This week, Project Syndicate catches up with Dani Rodrik, Professor of International Political Economy at Harvard University and author of Straight Talk on Trade: Ideas for a Sane World Economy.
Project Syndicate: You wrote in January that US President Donald Trump’s unilateralism and mercantilism, though bad for the world economy, will have manageable consequences, as long as other countries do not overreact. Six months later, the trade war with China still flares up between half-hearted truces, and Trump is still lashing out against allies and neighbors, recently threatening to impose non-trade tariffs on imports from Mexico. Does your assessment still stand?
Dani Rodrik: I think so. If anything, Trump’s trade antics have reinforced the desire of other countries to cement their trade relationships with one another. A recent case in point is the trade agreement that was signed between the EU and Mercosur (which covers Argentina, Brazil, Uruguay, and Paraguay).
As for Trump, I have long thought that his bark would prove worse than his bite. He makes all of these threats, and then backs away. This recently happened with Mexico. Even with respect to China, against which there is considerable US domestic backing for some trade action, I would not be surprised if he gradually backed down. The bottom line is that other countries should not panic, let alone needlessly shoot themselves in the foot by retaliating.
We ask all our Say More contributors to tell our readers about a few books that have impressed them recently. Here are Rodrik's picks:
by Mary Gray and Siddharth Suri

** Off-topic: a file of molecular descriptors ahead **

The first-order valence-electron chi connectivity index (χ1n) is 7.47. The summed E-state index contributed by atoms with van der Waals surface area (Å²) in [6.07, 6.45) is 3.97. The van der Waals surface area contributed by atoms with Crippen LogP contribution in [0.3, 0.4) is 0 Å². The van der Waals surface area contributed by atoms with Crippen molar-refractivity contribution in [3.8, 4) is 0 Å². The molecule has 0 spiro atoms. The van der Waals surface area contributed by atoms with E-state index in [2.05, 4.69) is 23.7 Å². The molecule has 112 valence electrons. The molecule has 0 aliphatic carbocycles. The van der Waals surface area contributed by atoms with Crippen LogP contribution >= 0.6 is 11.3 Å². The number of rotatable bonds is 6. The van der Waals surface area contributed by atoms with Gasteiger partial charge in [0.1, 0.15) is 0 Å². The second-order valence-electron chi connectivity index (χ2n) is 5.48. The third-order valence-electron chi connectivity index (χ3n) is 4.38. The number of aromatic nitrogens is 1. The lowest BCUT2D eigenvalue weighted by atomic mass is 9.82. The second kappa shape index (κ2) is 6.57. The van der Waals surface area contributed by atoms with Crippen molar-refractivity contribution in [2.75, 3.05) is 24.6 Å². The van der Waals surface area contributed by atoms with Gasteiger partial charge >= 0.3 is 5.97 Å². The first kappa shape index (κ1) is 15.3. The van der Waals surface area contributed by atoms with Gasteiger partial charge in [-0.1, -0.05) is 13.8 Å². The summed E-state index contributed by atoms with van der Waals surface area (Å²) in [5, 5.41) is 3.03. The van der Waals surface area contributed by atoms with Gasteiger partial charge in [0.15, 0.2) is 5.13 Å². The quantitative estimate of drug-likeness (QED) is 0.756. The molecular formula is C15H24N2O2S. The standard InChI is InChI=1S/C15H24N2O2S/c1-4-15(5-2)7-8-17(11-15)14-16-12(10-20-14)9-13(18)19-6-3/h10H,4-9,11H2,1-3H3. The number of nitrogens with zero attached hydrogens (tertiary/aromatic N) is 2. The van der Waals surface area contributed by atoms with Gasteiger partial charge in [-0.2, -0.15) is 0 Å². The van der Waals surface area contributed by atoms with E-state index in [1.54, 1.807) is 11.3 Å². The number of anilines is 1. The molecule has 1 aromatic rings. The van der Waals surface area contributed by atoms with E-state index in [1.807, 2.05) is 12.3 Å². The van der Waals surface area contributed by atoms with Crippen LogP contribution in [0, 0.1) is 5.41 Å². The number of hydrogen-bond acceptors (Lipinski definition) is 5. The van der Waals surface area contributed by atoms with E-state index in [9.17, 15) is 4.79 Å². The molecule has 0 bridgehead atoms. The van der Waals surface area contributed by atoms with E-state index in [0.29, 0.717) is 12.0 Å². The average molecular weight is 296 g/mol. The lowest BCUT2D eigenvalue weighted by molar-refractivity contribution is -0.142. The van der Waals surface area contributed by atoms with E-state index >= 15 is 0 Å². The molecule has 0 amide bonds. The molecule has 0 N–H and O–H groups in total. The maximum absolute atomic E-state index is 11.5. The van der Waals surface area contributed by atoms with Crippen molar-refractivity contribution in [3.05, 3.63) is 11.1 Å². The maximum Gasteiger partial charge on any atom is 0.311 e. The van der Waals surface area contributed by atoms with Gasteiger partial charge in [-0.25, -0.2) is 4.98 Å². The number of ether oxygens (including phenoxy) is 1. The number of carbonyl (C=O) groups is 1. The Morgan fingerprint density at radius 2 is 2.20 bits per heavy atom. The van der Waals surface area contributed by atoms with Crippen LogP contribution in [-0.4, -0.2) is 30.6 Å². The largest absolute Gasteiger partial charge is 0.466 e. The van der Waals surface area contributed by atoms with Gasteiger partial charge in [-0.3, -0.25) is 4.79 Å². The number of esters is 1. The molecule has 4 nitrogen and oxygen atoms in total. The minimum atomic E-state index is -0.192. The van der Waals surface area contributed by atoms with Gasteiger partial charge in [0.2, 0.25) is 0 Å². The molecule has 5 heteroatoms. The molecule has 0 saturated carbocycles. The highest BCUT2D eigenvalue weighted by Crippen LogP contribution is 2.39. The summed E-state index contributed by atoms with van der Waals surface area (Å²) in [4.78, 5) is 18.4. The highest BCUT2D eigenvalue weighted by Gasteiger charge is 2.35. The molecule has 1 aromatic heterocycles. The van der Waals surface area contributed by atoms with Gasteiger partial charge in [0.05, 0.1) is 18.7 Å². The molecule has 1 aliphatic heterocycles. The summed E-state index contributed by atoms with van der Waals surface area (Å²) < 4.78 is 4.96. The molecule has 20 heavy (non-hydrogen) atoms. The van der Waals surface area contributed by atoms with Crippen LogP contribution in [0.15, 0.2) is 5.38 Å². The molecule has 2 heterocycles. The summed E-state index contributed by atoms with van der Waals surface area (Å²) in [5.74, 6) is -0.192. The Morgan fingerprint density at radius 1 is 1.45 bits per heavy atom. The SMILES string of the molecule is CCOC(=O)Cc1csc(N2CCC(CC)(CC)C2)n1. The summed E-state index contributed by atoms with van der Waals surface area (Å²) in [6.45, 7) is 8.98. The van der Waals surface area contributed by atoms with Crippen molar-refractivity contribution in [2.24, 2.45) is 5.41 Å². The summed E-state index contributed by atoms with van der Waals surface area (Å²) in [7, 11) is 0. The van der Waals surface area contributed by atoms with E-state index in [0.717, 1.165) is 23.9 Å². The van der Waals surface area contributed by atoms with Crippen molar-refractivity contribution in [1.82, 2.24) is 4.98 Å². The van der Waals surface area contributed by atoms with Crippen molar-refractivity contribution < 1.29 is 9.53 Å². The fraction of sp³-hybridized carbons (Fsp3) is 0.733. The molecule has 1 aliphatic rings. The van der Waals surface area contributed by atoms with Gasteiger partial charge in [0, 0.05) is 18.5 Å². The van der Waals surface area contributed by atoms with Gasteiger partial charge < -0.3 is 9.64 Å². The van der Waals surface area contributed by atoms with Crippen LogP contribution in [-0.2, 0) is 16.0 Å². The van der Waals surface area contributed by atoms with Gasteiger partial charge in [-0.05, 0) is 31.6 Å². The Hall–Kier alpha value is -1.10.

This is an excellent recent book. It shows how digital platforms rely on a large number of invisible workers who carry out the “last mile” work for them, but are deprived of the protections we associate with the employment relationship.
by Pippa Norris and Ron Inglehart
While I disagree with some of the authors’ contentions, this book offers the most complete and sophisticated argument about the cultural origins of today’s authoritarian populism.
by Katharina Pistor
In this book, Pistor shows how property is not a natural concept, but is based on law. Capital thus depends on the state, and can be reshaped and reconfigured to serve public purpose.
From the PS Archive
Two years ago, Rodrik argued that, at a time when strong social protections to compensate the losers of economic openness is no longer a viable strategy, policy elites must change the rules of globalization itself. Read his full commentary Too Late to Compensate Free Trade’s Losers.
Nearly four years ago, Rodrik examined the rising tide of criticism of the economics discipline, which has increasingly come not from the fringes, but from the field’s own leaders. Read his full commentary Economists Versus Economics.
Around the web
People in rich countries often react to labor-market shocks by demanding trade protection, with the largest effects observed when unemployment is caused by imports from a poor country. Recognizing this tendency, Rodrik and his co-author argue, has been essential to enabling political campaigns to manipulate policy attitudes. Read the article here.
Not only does international trade have sharp distributional implications; the public often views redistribution caused by trade as more harmful and disruptive than other domestic market shocks. Given this, Rodrik proposes restricting trade to promote domestic inclusion through a “social safeguards clause.” Read the policy brief here.
In a lecture at Brown University, Rodrik explores the historical roots of the current backlash against globalization, predicts how that backlash will evolve, and offers insight into what a better globalization would look like. Watch the video here.